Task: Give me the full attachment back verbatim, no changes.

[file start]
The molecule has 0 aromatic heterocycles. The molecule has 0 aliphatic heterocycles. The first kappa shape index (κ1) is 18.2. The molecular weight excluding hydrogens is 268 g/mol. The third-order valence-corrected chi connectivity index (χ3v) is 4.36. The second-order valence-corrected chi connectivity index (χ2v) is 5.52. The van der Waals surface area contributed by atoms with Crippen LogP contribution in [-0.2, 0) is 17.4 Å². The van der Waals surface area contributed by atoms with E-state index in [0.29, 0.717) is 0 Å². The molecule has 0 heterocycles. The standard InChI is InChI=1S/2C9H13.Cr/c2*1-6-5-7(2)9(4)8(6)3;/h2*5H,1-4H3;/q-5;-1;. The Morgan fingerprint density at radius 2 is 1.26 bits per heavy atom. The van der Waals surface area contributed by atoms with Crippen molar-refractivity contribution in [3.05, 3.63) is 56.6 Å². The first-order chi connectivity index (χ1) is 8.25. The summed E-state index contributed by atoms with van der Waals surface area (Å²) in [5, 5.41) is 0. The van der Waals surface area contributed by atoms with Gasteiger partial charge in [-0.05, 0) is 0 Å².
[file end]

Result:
The molecule has 0 aromatic heterocycles. The molecule has 0 aliphatic heterocycles. The first kappa shape index (κ1) is 18.2. The molecular weight excluding hydrogens is 268 g/mol. The third-order valence-corrected chi connectivity index (χ3v) is 4.36. The second-order valence-corrected chi connectivity index (χ2v) is 5.52. The van der Waals surface area contributed by atoms with Crippen LogP contribution in [-0.2, 0) is 17.4 Å². The van der Waals surface area contributed by atoms with E-state index in [0.29, 0.717) is 0 Å². The molecule has 0 heterocycles. The standard InChI is InChI=1S/2C9H13.Cr/c2*1-6-5-7(2)9(4)8(6)3;/h2*5H,1-4H3;/q-5;-1;. The Morgan fingerprint density at radius 2 is 1.26 bits per heavy atom. The van der Waals surface area contributed by atoms with Crippen molar-refractivity contribution in [3.05, 3.63) is 56.6 Å². The first-order chi connectivity index (χ1) is 8.25. The summed E-state index contributed by atoms with van der Waals surface area (Å²) in [5, 5.41) is 0. The van der Waals surface area contributed by atoms with Gasteiger partial charge in [-0.05, 0) is 0 Å².